"...if when the chips are down the world's most powerful nation, the United States, acts like a pitiful, helpless giant, the forces of totalitarianism and anarchy will threaten free nations and institutions throughout the world."
--President Richard M. Nixon announcing the U.S. invasion of Cambodia, April 30, 1970
"The West's worst moral and political disaster since the Nazis is coming to a climax. And just as many politicians and institutions paid for the failure to stop Hitler, so many will pay dearly for allowing the Serbian tyrant, Slobodan Milosevic, to destroy Bosnia."
--Anthony Lewis, "The End of the Affair," The New York Times, August 13, 1993
Anthony Lewis' recent Richard Nixon impersonations are not only amusing, they are genuinely important. They are among the many signs that American thinking about foreign policy is finally entering the post-Cold War era--and perhaps dragging the rest of American politics along with it.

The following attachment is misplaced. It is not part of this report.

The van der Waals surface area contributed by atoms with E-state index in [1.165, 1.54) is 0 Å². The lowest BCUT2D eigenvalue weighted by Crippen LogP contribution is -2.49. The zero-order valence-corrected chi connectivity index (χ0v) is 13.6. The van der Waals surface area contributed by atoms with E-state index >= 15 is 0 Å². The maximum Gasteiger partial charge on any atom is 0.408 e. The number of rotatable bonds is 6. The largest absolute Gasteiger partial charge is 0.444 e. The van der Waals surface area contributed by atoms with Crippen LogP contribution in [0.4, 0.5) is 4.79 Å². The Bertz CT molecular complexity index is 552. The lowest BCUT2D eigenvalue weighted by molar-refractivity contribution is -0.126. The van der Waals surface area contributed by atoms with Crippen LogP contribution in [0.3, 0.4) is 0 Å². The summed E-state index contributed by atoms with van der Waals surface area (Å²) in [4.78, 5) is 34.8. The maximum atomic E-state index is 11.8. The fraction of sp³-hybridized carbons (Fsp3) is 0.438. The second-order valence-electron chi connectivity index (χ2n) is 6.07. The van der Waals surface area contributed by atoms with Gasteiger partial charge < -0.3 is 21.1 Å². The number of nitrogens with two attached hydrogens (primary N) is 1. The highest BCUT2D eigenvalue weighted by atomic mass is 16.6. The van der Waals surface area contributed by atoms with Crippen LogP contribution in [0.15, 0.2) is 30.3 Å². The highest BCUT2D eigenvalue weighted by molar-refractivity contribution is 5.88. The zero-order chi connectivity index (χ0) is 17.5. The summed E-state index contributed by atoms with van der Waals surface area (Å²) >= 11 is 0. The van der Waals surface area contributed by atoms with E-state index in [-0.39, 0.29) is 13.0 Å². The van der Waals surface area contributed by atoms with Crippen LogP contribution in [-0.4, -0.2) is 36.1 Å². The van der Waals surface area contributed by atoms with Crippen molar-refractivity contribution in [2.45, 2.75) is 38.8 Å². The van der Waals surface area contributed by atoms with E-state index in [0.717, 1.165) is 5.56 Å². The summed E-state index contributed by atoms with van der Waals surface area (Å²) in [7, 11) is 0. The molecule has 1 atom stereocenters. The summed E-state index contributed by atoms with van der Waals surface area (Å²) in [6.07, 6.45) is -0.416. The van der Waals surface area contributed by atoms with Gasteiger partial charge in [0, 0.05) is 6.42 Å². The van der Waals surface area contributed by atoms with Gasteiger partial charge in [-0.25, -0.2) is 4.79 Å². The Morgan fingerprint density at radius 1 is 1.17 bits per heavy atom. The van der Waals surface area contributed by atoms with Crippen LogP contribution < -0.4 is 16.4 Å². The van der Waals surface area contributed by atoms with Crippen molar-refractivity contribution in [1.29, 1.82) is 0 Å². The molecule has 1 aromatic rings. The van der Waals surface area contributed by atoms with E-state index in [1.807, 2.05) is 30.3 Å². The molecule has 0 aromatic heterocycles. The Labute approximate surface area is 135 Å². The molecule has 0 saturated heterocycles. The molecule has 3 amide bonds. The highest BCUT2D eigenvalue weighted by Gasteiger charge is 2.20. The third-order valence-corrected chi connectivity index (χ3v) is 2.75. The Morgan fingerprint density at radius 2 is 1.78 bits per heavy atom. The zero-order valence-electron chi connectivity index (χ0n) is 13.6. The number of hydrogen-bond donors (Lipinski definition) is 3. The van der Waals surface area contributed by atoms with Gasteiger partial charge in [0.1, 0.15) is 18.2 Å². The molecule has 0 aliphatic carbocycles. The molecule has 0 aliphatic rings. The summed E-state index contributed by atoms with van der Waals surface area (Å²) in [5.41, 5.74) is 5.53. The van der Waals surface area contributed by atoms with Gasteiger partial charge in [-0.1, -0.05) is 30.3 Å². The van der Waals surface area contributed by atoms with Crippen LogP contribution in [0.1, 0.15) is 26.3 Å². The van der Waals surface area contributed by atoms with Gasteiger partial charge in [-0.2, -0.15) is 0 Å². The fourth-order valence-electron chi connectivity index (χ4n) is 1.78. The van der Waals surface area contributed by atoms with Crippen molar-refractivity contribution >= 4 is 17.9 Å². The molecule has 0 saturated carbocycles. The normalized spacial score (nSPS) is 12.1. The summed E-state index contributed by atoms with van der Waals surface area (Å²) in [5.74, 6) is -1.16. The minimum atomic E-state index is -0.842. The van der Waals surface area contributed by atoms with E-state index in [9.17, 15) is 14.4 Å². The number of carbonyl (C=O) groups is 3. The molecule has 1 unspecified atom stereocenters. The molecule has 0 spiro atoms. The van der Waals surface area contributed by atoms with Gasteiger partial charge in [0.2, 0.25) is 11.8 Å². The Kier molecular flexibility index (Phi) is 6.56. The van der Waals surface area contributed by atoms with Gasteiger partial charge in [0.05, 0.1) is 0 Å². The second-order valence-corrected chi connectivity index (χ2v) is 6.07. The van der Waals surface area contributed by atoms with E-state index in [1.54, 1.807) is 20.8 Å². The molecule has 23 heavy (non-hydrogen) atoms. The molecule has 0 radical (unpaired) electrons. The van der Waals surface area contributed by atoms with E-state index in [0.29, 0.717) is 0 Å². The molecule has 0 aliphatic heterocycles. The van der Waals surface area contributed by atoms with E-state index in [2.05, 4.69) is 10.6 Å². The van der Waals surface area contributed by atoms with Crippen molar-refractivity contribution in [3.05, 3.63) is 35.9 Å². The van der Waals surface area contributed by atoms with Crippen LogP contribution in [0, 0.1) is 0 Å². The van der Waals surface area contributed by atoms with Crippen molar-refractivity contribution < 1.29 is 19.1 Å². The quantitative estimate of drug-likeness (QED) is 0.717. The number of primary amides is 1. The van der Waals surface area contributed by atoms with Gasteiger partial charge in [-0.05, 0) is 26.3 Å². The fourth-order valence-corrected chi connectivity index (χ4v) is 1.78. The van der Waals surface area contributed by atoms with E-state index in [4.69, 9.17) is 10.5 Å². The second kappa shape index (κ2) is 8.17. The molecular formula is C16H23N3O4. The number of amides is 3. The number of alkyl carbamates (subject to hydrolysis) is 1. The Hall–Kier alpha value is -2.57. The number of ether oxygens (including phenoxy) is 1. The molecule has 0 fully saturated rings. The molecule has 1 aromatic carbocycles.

In foreign affairs, the old dividing lines are blurring or being ignored, and with good reason. As is clear from any recent op-ed page, familiar classifications such as interventionist and isolationist, hawk and dove, realist and idealist, and multilateralist and unilateralist (at least as they have been used since the end of World War II) no longer make much sense, in the absence of the Cold War's defining conditions. Abroad, those conditions included rigid military and ideological bipolarity and overwhelming American economic predominance within the free world camp; at home, widespread acceptance of a state of national emergency, and of the national priorities and resource allocations that followed therefrom. Because--as it is now fashionable to observe--foreign and domestic policies can no longer be neatly separated, ideological confusion has spilled over into domestic politics. Even ideas as basic to modern politics as Left and Right are undergoing redefinition.